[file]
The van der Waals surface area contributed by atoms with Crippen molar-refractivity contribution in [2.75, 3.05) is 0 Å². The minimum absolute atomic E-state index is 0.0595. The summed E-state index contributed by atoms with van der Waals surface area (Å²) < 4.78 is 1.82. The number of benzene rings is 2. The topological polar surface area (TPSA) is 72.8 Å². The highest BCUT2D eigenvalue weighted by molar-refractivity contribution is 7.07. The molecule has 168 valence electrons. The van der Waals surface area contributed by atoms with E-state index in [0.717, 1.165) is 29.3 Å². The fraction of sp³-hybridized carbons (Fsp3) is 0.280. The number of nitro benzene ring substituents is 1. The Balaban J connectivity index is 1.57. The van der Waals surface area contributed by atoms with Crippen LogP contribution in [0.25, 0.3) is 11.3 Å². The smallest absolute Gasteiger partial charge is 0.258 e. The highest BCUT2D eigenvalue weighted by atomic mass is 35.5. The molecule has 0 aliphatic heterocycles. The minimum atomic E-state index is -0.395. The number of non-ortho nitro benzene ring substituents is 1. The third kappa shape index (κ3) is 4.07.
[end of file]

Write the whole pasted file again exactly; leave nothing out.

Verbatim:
The van der Waals surface area contributed by atoms with Crippen molar-refractivity contribution in [2.75, 3.05) is 0 Å². The minimum absolute atomic E-state index is 0.0595. The summed E-state index contributed by atoms with van der Waals surface area (Å²) < 4.78 is 1.82. The number of benzene rings is 2. The topological polar surface area (TPSA) is 72.8 Å². The highest BCUT2D eigenvalue weighted by molar-refractivity contribution is 7.07. The molecule has 168 valence electrons. The van der Waals surface area contributed by atoms with E-state index in [0.717, 1.165) is 29.3 Å². The fraction of sp³-hybridized carbons (Fsp3) is 0.280. The number of nitro benzene ring substituents is 1. The Balaban J connectivity index is 1.57. The van der Waals surface area contributed by atoms with Crippen LogP contribution in [0.25, 0.3) is 11.3 Å². The smallest absolute Gasteiger partial charge is 0.258 e. The highest BCUT2D eigenvalue weighted by atomic mass is 35.5. The molecule has 0 aliphatic heterocycles. The minimum atomic E-state index is -0.395. The number of non-ortho nitro benzene ring substituents is 1. The third kappa shape index (κ3) is 4.07.